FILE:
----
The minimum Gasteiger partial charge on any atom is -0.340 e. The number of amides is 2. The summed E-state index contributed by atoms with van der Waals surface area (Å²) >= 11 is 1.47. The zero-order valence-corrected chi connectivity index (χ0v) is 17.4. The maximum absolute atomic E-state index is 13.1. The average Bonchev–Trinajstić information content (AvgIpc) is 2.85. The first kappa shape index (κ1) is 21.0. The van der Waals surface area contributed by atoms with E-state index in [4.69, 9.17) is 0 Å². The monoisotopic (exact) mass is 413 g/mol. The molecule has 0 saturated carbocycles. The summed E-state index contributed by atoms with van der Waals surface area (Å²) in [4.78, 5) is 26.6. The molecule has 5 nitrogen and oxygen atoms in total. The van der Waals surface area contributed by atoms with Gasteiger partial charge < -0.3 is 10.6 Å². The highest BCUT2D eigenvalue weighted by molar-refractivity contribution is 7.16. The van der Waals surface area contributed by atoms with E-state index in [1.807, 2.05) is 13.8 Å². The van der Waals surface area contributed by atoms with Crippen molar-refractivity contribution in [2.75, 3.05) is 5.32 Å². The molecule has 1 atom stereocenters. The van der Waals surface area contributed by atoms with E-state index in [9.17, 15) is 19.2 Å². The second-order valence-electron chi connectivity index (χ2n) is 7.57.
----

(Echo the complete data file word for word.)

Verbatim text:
The minimum Gasteiger partial charge on any atom is -0.340 e. The number of amides is 2. The summed E-state index contributed by atoms with van der Waals surface area (Å²) >= 11 is 1.47. The zero-order valence-corrected chi connectivity index (χ0v) is 17.4. The maximum absolute atomic E-state index is 13.1. The average Bonchev–Trinajstić information content (AvgIpc) is 2.85. The first kappa shape index (κ1) is 21.0. The van der Waals surface area contributed by atoms with E-state index in [4.69, 9.17) is 0 Å². The monoisotopic (exact) mass is 413 g/mol. The molecule has 0 saturated carbocycles. The summed E-state index contributed by atoms with van der Waals surface area (Å²) in [4.78, 5) is 26.6. The molecule has 5 nitrogen and oxygen atoms in total. The van der Waals surface area contributed by atoms with Gasteiger partial charge < -0.3 is 10.6 Å². The highest BCUT2D eigenvalue weighted by molar-refractivity contribution is 7.16. The van der Waals surface area contributed by atoms with E-state index in [1.807, 2.05) is 13.8 Å². The van der Waals surface area contributed by atoms with Crippen molar-refractivity contribution in [2.75, 3.05) is 5.32 Å². The molecule has 1 atom stereocenters. The van der Waals surface area contributed by atoms with E-state index in [9.17, 15) is 19.2 Å². The second-order valence-electron chi connectivity index (χ2n) is 7.57.